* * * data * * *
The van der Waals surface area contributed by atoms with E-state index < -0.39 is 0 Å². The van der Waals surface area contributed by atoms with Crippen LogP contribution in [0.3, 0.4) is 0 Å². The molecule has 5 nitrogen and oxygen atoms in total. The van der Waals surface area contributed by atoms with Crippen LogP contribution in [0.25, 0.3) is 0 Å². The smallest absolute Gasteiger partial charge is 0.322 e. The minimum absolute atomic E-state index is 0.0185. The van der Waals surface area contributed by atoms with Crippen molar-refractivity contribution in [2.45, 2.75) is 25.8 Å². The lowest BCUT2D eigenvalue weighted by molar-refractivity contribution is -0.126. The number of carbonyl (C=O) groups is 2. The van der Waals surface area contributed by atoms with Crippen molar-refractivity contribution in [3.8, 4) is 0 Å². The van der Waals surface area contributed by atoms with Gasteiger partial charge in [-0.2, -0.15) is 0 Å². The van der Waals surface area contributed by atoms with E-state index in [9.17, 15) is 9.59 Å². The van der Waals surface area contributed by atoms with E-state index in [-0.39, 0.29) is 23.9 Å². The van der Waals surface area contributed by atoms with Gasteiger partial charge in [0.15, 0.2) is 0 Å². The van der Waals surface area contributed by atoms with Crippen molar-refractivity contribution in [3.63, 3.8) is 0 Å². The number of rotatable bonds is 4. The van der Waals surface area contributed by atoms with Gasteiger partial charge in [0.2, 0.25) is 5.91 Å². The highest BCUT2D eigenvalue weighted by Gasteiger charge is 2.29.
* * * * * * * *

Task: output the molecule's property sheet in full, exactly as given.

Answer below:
The van der Waals surface area contributed by atoms with E-state index < -0.39 is 0 Å². The van der Waals surface area contributed by atoms with Crippen LogP contribution in [0.3, 0.4) is 0 Å². The molecule has 5 nitrogen and oxygen atoms in total. The van der Waals surface area contributed by atoms with Crippen LogP contribution in [0.25, 0.3) is 0 Å². The smallest absolute Gasteiger partial charge is 0.322 e. The minimum absolute atomic E-state index is 0.0185. The van der Waals surface area contributed by atoms with Crippen molar-refractivity contribution in [2.45, 2.75) is 25.8 Å². The lowest BCUT2D eigenvalue weighted by molar-refractivity contribution is -0.126. The number of carbonyl (C=O) groups is 2. The van der Waals surface area contributed by atoms with Crippen molar-refractivity contribution in [3.8, 4) is 0 Å². The van der Waals surface area contributed by atoms with Gasteiger partial charge in [-0.2, -0.15) is 0 Å². The van der Waals surface area contributed by atoms with E-state index in [9.17, 15) is 9.59 Å². The van der Waals surface area contributed by atoms with E-state index in [-0.39, 0.29) is 23.9 Å². The van der Waals surface area contributed by atoms with Gasteiger partial charge in [0.15, 0.2) is 0 Å². The van der Waals surface area contributed by atoms with Crippen molar-refractivity contribution in [3.63, 3.8) is 0 Å². The number of rotatable bonds is 4. The van der Waals surface area contributed by atoms with Gasteiger partial charge in [0.2, 0.25) is 5.91 Å². The highest BCUT2D eigenvalue weighted by Gasteiger charge is 2.29.